Every once in a while you might find one of these larger trees in the Rillito—a rare instance in which a Cottonwood or a Sycamore took root and shot straight up into the hot, blue sky. Here and now—there and then—I found the infamous Cottonwood tree—its large, green leaves whispering and fluttering, light bark beginning to grow thick and knobby around the trunk. To find a Cottonwood tree in the middle of an occasional river bed is truly rare, as most of the desert waterways have been invaded by the Tamarisk, which grows like a weed and monopolizes soil nutrients. Cottonwoods are in direct competition with the Tamarisk. This Cottonwood discovery gives one hope for a healthier desert watershed, as groups of these hardwood trees can be seen clustered together from a distance—a bright splash of green leaves and pale bark in a land of mostly blues and browns—and can always lead you to water in the desert. So the Cottonwood signifies a steady water source, which in turn symbolizes survival in the desert.

I was looking for my animals, but I was drawn to the Cottonwood, mesmerized by the absolute shadow it cast. The tree wasn’t big, maybe fifteen feet tall, a young version of its future arboreal splendor. As I walked closer, I could see a lean-to beneath the tree—an empty shopping cart tipped on its side and several pieces of plywood propped against the tree. I immediately felt sorry for the tree, for a live tree is not suited to support human construction and utilitarian burden. Then I noticed the dark boots sticking out of the structure, attached to human legs. A man was laying inside. I stopped fast, scanning for the dogs, not wanting to wake or upset a stranger.

            As I spun in circles, the wild pups appeared—over their rabbit hunt—and immediately discovered the motionless man. They were on his doorstep in seconds, sniffing and assessing. They seemed calm, so I strained myself to stay calm, too—a very human endeavor and foreign to most of the animal kingdom. They smelled his legs and torso, then entered the wooden tent and started licking his face—probably for the sweat and delicious oils there. I was nervous, but reacting would alarm the intuitive animals, so I stayed still and watched, ready to act or consider interceding if needed. It happened so fast, there wasn’t much left for me to do, anyway. I was a spectator watching human and animal interaction, praying for the best. Willing a benign encounter, or better.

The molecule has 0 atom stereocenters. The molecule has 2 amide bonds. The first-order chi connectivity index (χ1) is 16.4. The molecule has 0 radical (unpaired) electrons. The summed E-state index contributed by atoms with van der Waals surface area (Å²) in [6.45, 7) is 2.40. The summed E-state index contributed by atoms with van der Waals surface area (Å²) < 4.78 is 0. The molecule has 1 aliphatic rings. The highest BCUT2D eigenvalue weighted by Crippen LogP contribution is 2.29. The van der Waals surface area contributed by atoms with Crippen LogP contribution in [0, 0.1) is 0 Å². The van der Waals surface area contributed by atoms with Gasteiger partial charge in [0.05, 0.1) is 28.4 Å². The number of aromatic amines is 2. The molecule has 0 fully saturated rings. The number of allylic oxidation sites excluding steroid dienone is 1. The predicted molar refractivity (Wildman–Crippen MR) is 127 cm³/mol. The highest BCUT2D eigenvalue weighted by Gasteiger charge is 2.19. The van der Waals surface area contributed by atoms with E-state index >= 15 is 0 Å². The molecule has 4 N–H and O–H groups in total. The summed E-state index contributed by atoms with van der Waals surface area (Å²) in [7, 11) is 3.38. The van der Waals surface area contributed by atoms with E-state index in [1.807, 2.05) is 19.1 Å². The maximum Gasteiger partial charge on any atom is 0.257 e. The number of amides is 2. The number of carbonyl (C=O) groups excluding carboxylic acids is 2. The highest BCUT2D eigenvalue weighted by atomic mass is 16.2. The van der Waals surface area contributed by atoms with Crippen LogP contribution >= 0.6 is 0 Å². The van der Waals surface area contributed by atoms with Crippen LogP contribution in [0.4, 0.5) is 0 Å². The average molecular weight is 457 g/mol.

The man stirred. He had a faded blue baseball cap pulled low, a long-sleeved flannel and torn blue jeans. I called in a hushed voice to Shooter and Rain—“Come here, now!”—but they chose this moment for selective hearing, as the new man in the sand was more interesting and aromatically potent than I was. The man’s eyes fluttered open. He slowly lifted his arm and let Shooter lick his hand. Then he began to scratch the large dog’s chest—Shooter’s favorite place to be pet, other than his hind quarters. Rain, afraid of a fluttering shadow, kept her distance, until she couldn’t stand it anymore. She moved in closer and the man scratched behind her ear—her favorite place to be pet, besides her belly. She remained leery, ready to run at the slightest threat, but she let him touch her, which was a sort of desert miracle.

            Pretty soon the man was petting the thick, but thinned-out summer coats of both wolfdogs. He sat up, adjusting his cap. I could see his face better. He had a dark beard, and dark brown eyes he kept lowered. He seemed to have an idea of what he was doing.

“Sorry,” I called so he would know I was there and that the animals weren’t alone.  I took a few steps closer, but I didn’t want to throw off the balance of animal-human amorous interaction, or send them into guard-the-human-alpha mode.

            “I thought the coyotes were finally going to finish me off,” he said. He spoke gently, with a noticeable slur. He probably wasn’t sober, but who knows. I couldn’t make out his ethnicity, as the sun had made him a creature of the desert and he was a brownish-red color. He squinted up at me, then the canines. “These here are really big coyotes. Do you run with them?”

I was holding my breath, I realized, so I let it out and smiled. “Yes, they’re my dogs and we run together.”

The man smirked. “These ain’t dogs.”

I laughed nervously. A tinkling sound like rocks falling in a cave.

“Close enough,” I said. “Ninety-nine point eight percent genetically close enough.”

The man ignored my data touting, staying focused on the animals. “I used to have a dog,” he said. “When I used to have a house.”

            I didn’t know what to say to that, so I said nothing. But I knew. My roommate in graduate school digressed from genius to homeless in a matter of days, and there was nothing anyone could do. I know it’s rarely a choice. And it’s often mental illness. She was schizophrenic and I didn’t even know. Until she stopped taking her meds. That’s when she unraveled and in a matter of weeks, was running barefoot around the university and downtown with the rest of the local, ephemeral population. The descent from stability was quick, and if she hadn’t had a family that loved her and friends that cared, she would probably still be there, if not dead. I often think of Rachel when I meet homeless people. I think of her when I start to judge someone—how brilliant the human mind can be, how fragile and fleeting our entire existence is. Seeing the world through the eyes of a schizophrenic—danger and death around each jagged, hallucinated corner—made me realize that most homeless people used to have a home. And they probably even used to have a dog. The mentally ill seemed to run in the gap between civilized humanity and the untamed world of wild animals. Like the world of the wolfdog and wild urban landscapes. Like the Rillito River arroyo.